PatioGardens are great at encouraging you to look at the overall plan and at the same time looking at the smallest detail. The way that a fern unravels and extends is fabulous. The growth rate of a vine is phenomenal.

At one level the garden is just a collection of billions and trillions of atoms. At another level it’s a puzzle of interrelated cells that even the most powerful computer couldn’t describe. At another level it’s a collection of leaves and branches and flowers. Each of these levels makes our garden interesting, even fascinating, and each of them contributes to the knowledge that this is our place of tranquility, of creativity, of refreshing, of play, of relationship, of fellowship.

The garden is especially a place of play for the children. Our latest edition is a trampoline and the kids would bounce all day every day if their schedule or the English weather would let them. Having children in a garden just extends it’s appeal as a place of family and togetherness.

FlowersThe other thing about a Garden is that it doesn’t just appeal to one sense, or even two, it gets to every one of them. We deliberately chose plants that contributed scents and taste. This year we have extended that a bit by integrating food producing plants with the other ‘pretty’ plants. A bit like the approach they used to take in the old cottage gardens, but in a more modern way. So hopefully, later in the year, we will be eating the garden too.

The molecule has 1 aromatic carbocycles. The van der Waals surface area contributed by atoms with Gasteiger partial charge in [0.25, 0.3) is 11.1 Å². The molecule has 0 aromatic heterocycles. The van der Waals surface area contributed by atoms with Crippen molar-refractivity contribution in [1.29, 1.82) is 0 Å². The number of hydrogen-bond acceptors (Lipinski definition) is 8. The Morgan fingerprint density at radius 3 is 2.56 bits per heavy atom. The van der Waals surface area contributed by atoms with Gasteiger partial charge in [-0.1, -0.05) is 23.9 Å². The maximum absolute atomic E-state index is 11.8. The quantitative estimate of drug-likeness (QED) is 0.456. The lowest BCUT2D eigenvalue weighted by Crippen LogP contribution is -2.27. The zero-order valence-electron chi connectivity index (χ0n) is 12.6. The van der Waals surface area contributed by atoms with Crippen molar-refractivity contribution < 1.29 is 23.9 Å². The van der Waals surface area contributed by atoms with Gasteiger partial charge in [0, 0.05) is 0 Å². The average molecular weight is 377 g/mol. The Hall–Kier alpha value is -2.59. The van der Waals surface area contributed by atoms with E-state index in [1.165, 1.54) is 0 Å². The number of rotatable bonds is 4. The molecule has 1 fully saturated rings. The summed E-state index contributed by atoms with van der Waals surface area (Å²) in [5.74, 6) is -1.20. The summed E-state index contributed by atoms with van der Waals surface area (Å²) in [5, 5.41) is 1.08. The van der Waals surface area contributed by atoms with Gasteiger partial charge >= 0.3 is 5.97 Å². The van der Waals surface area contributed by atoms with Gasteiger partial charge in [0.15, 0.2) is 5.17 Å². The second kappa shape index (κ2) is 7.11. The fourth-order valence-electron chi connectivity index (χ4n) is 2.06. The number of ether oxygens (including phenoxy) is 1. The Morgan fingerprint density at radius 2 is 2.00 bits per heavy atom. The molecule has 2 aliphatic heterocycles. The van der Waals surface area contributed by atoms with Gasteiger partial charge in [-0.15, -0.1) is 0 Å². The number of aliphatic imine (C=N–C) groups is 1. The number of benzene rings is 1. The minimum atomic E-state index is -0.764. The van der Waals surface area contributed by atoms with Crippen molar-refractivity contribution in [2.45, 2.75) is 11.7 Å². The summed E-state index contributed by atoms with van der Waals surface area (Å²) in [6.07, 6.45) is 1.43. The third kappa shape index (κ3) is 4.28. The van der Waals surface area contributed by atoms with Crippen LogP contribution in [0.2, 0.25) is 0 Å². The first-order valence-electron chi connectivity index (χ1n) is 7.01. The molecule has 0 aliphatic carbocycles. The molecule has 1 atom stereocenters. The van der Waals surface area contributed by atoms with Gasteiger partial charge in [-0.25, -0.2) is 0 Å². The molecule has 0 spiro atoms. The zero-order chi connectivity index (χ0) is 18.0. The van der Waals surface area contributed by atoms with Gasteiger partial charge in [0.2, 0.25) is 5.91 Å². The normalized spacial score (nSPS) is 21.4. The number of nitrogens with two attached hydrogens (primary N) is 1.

Having a garden is a blessing that we could so easily overlook, but spend any time out there and I am soon reminded of the abundant generosity of God. It’s not about us begging it to produce – it just produces, and often it produces far more than we expected.

Hebrews 12:15 Make sure no one gets left out of God’s generosity. Keep a sharp eye out for weeds of bitter discontent. A thistle or two gone to seed can ruin a whole garden in no time.

Count Your Blessings #5


I can read – brilliant.

When I was at school reading was a complete pain the rear as far as I was concerned. I only passed my O-level English on my third attempt and it really got me down. I didn’t read the classics or anything like that as a child.

But, somehow, through it all I learnt to read.

As I got older a change came in my life where I not only learnt to read I actually started to enjoy it. This was a work of God.